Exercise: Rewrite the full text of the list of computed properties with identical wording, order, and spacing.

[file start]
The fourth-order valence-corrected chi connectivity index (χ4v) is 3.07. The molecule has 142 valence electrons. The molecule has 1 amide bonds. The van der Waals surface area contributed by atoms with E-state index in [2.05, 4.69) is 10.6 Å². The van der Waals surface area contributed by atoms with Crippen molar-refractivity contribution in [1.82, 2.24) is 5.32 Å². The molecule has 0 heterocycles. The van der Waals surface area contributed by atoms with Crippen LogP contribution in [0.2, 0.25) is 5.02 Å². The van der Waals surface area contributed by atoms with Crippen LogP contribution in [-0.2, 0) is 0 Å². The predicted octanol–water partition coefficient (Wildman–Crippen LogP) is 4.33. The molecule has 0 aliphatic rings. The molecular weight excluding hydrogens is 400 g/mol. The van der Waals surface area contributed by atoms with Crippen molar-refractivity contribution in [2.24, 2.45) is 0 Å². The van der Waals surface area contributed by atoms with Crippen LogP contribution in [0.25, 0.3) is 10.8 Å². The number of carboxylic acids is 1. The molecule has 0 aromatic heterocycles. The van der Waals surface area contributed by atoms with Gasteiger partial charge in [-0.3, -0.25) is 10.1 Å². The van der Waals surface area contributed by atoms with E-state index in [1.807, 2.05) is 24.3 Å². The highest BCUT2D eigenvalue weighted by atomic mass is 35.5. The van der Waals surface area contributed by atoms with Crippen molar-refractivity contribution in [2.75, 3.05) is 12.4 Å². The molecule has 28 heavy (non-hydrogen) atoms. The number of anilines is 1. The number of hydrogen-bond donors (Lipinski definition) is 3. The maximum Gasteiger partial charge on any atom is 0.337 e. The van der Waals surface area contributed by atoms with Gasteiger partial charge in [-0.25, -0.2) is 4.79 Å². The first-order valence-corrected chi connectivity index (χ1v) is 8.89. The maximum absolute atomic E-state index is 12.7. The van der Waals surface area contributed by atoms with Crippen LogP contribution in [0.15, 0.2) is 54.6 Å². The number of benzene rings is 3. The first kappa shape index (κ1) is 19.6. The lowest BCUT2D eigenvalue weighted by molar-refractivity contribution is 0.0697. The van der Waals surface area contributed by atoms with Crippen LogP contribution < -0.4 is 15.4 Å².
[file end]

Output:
The fourth-order valence-corrected chi connectivity index (χ4v) is 3.07. The molecule has 142 valence electrons. The molecule has 1 amide bonds. The van der Waals surface area contributed by atoms with E-state index in [2.05, 4.69) is 10.6 Å². The van der Waals surface area contributed by atoms with Crippen molar-refractivity contribution in [1.82, 2.24) is 5.32 Å². The molecule has 0 heterocycles. The van der Waals surface area contributed by atoms with Crippen LogP contribution in [0.2, 0.25) is 5.02 Å². The van der Waals surface area contributed by atoms with Crippen LogP contribution in [-0.2, 0) is 0 Å². The predicted octanol–water partition coefficient (Wildman–Crippen LogP) is 4.33. The molecule has 0 aliphatic rings. The molecular weight excluding hydrogens is 400 g/mol. The van der Waals surface area contributed by atoms with Crippen molar-refractivity contribution in [2.24, 2.45) is 0 Å². The van der Waals surface area contributed by atoms with Crippen LogP contribution in [0.25, 0.3) is 10.8 Å². The number of carboxylic acids is 1. The molecule has 0 aromatic heterocycles. The van der Waals surface area contributed by atoms with Gasteiger partial charge in [-0.3, -0.25) is 10.1 Å². The van der Waals surface area contributed by atoms with E-state index in [1.807, 2.05) is 24.3 Å². The highest BCUT2D eigenvalue weighted by atomic mass is 35.5. The van der Waals surface area contributed by atoms with Crippen molar-refractivity contribution in [2.75, 3.05) is 12.4 Å². The molecule has 28 heavy (non-hydrogen) atoms. The number of anilines is 1. The number of hydrogen-bond donors (Lipinski definition) is 3. The maximum Gasteiger partial charge on any atom is 0.337 e. The van der Waals surface area contributed by atoms with Gasteiger partial charge in [-0.25, -0.2) is 4.79 Å². The first-order valence-corrected chi connectivity index (χ1v) is 8.89. The maximum absolute atomic E-state index is 12.7. The van der Waals surface area contributed by atoms with Crippen LogP contribution in [0.15, 0.2) is 54.6 Å². The number of benzene rings is 3. The first kappa shape index (κ1) is 19.6. The lowest BCUT2D eigenvalue weighted by molar-refractivity contribution is 0.0697. The van der Waals surface area contributed by atoms with Crippen LogP contribution < -0.4 is 15.4 Å².